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Well-In Garden City from ep. Journalism

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Tnmkon
994617.  Tue May 07, 2013 5:47 pm Reply with quote

Hello! It's me again.
I translate subtitles for Russian fans of QI but I didn't get one moment of the Journalism episode. It's on 4.25-4.45 there
What's the fun of "Well-In Garden City" and so on? What's that voice? What's this all about? )) I think I just don't know something about Sunday Sport.
I would be appreciate if you would explain it to me.

 
suze
994621.  Tue May 07, 2013 6:11 pm Reply with quote

The Sunday Sport is a downmarket British newspaper. It is known for two things.

One is its completely made up news stories. The classic one was "World War II airplane found on the Moon", which story was credited to "Bertie Ollocks". ("Bollocks" is a British slang word which literally means the testicles, but is also used to mean "utter nonsense".)

The other thing for which the Sunday Sport is known is its photos of ladies without their clothes. A few other newspapers publish one such photo, but the Sunday Sport publishes one hundred or more in every edition.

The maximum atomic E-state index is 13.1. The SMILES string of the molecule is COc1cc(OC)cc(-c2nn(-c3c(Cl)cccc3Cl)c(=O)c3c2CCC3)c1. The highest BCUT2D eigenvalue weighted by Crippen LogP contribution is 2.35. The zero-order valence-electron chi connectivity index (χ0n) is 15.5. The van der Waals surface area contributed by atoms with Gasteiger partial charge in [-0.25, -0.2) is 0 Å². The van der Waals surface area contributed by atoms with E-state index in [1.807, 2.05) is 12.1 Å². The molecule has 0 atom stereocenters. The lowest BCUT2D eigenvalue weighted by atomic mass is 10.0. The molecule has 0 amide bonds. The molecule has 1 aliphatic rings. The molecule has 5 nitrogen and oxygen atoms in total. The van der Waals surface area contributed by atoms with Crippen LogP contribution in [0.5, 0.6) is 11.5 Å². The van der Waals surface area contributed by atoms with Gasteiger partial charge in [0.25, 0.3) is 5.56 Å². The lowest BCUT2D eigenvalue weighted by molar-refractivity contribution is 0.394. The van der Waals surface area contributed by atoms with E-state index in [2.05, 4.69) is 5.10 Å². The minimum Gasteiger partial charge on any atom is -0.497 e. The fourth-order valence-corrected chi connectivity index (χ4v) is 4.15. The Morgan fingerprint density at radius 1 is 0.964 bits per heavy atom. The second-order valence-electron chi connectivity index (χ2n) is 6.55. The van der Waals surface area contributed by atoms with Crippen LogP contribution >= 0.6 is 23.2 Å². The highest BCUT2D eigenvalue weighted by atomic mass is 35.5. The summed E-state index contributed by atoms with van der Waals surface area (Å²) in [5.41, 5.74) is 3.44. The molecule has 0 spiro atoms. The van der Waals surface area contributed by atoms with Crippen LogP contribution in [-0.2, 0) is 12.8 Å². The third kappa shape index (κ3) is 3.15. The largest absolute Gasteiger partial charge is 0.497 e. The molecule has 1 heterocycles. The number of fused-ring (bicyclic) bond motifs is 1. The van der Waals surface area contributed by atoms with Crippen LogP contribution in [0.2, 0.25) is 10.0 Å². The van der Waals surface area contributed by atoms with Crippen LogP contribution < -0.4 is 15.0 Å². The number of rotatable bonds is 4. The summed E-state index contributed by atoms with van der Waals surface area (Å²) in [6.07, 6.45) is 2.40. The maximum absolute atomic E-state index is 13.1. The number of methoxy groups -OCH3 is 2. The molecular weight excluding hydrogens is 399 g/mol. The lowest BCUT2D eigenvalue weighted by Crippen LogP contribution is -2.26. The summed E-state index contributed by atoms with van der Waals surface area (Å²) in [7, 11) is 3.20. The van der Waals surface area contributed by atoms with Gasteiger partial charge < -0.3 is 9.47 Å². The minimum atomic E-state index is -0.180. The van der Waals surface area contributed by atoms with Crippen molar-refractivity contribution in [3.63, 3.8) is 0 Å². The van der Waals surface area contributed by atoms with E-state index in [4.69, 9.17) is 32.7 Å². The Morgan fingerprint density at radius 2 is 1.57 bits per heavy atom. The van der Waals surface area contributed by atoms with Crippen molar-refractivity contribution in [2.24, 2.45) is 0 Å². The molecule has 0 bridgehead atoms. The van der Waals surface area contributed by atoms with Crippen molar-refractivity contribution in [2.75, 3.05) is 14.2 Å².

"Well in", as used by Ross Noble there, is a homophone for Welwyn, as in Welwyn Garden City. In British slang, if one man says to another "You're well in with her", it means "I think you'll get to have sex with her". Which is the sort of thing that - or so Mr Noble sees it - a Sunday Sport reader would say.

 
Tnmkon
994624.  Tue May 07, 2013 6:44 pm Reply with quote

Oh, thank you so-so-so-so much! It's clear now and I'll try to translate it properly. The story about airplane is quite funny ))

 
Jenny
994635.  Tue May 07, 2013 8:00 pm Reply with quote

Tnmkon - "well-in" accompanied by that voice and the clenched fist implies that the speaker has met with sexual success, so Ross Noble was making a pun on the name of Welwyn Garden City, which is pronounced as Wellin. So the comment "look at the front of those houses" in that tone of voice and in that context is meant to be like a man making a comment on a woman's breasts. Stephen's reference to the delights of the "back alley" have a similar connotation for gay men.

 
CB27
994641.  Tue May 07, 2013 10:43 pm Reply with quote

Yeah, I have a lot of sympathy for any translators of the show because Stephen and several guests often like to use language and the double meaning of words for gags which do not lend themselves well to translation.

 

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